Posted on November 28, 2017

NAACP Calls for ‘State of Emergency’ to Close Achievement Gap in SF Schools

Jenna Lyons, San Francisco Chronicle, November 24, 2017


Seventy-four percent of black students did not meet 2016-17 state assessment standards in at least one subject area, [Superintendent Vincent Matthews] noted. Similarly, 61 percent of Latino students and 65 percent of Pacific Islander students did not meet those standards.

Yet San Francisco boasts one of the highest-scoring urban districts in the state. The city was the only urban district where more than half the students were proficient in both math and English in the most recent standardized tests, school officials have pointed out.

That’s because of higher-scoring peers of African American students. Only 14.6 percent of whites and 16 percent of Asian Americans failed to meet standards in one subject area, Matthews noted.


The push to close the divide has endured, too. It goes back to the 1970s, when the San Francisco NAACP sued the school district for alleged discriminatory practices and purposeful segregation. The result was a 1983 federal consent decree that capped enrollment at no more than 45 percent of one race at any San Francisco public school as a part of a desegregation plan.

As the population of Chinese American students grew, their parents sued the school district in the mid-1990s, arguing the decree prevented their children from enrolling in the school of their choice. That led to renegotiation of the decree in 2001 that eliminated the district’s consideration of race in school assignments. Court supervision over the policies ended in 2005.

With the district back in charge of school assignments, it has given preference to school choice for those who live in census tracts where the student population has the lowest test scores — a method that has not effectively diversified schools.

The newest call for action came at the Nov. 14 school board meeting at which Matthews presented his report. San Francisco NAACP President Amos Brown told the board that it should declare a state of emergency, a largely symbolic gesture intended to bring attention to the issue.

“It’s not that the children are failing,” Brown said. “We are failing. This board is failing. This city government is failing. And you have professionals in the school district who have woefully failed when it comes to respecting the worth and the dignity of African American students.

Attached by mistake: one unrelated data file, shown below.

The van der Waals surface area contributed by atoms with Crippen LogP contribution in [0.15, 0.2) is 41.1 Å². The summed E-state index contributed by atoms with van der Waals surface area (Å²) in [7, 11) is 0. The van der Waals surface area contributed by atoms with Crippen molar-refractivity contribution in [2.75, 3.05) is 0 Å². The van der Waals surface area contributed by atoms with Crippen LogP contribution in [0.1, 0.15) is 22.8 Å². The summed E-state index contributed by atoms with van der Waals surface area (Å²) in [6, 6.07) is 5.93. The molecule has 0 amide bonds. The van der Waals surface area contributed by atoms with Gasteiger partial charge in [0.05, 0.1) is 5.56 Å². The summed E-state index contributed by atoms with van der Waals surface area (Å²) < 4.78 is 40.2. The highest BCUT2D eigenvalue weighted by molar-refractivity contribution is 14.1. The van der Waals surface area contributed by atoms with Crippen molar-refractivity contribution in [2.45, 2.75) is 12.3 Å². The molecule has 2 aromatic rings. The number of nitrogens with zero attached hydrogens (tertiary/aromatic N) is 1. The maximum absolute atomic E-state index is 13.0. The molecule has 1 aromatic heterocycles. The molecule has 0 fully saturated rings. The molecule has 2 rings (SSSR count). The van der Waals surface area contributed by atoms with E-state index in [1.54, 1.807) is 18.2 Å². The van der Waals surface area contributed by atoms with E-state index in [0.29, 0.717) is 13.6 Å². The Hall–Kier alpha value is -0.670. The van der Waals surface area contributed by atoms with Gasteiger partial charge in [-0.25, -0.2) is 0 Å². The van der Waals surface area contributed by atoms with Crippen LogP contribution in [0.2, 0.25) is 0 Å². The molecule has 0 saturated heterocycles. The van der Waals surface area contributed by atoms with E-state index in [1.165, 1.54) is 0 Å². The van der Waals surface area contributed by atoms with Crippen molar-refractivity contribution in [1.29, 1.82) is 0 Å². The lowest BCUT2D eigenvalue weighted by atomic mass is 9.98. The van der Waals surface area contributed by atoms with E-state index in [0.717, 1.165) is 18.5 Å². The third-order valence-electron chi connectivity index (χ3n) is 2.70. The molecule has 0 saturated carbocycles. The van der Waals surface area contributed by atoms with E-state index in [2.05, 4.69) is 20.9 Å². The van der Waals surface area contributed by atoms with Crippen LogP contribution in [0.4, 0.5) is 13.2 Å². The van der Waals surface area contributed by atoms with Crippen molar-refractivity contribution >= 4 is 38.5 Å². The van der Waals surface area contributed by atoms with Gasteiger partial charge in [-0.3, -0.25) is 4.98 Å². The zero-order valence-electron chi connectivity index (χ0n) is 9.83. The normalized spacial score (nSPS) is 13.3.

One of their initiatives {snip} African American educators work with black students in elective classes to foster a “positive sense of purpose in their roles as valuable family and community members.”

At the start of 2015, the district tapped Landon Dickey, a Lowell High School and Harvard Business School graduate, to lead the African American Achievement and Leadership Initiative. His annual salary was $100,898 in 2016.


Matthews said “systemic barriers to equity” in district schools help explain the African American performance gap. He cited research from Sean Reardon, a professor of poverty and inequality in education at the Stanford Graduate School of Education, that concluded, “The greatest predictor of the black-white achievement gap is the disparity in poverty rates at black and white students’ schools.”

Matthews said racial inequities exist in other areas. Overall, 1.8 percent of students were suspended last year, but among African Americans the total was 9 percent. Seventy-one percent of eligible African American students graduated, compared with 94.7 percent of Asian American students and 83.8 percent of whites.

Some ways to combat the equity gap, Matthews said, include changing the culture at campuses. Teachers may develop unconscious stereotypes of black youths that lead to disproportionate disciplinary action and lowered expectations for African Americans, the superintendent said.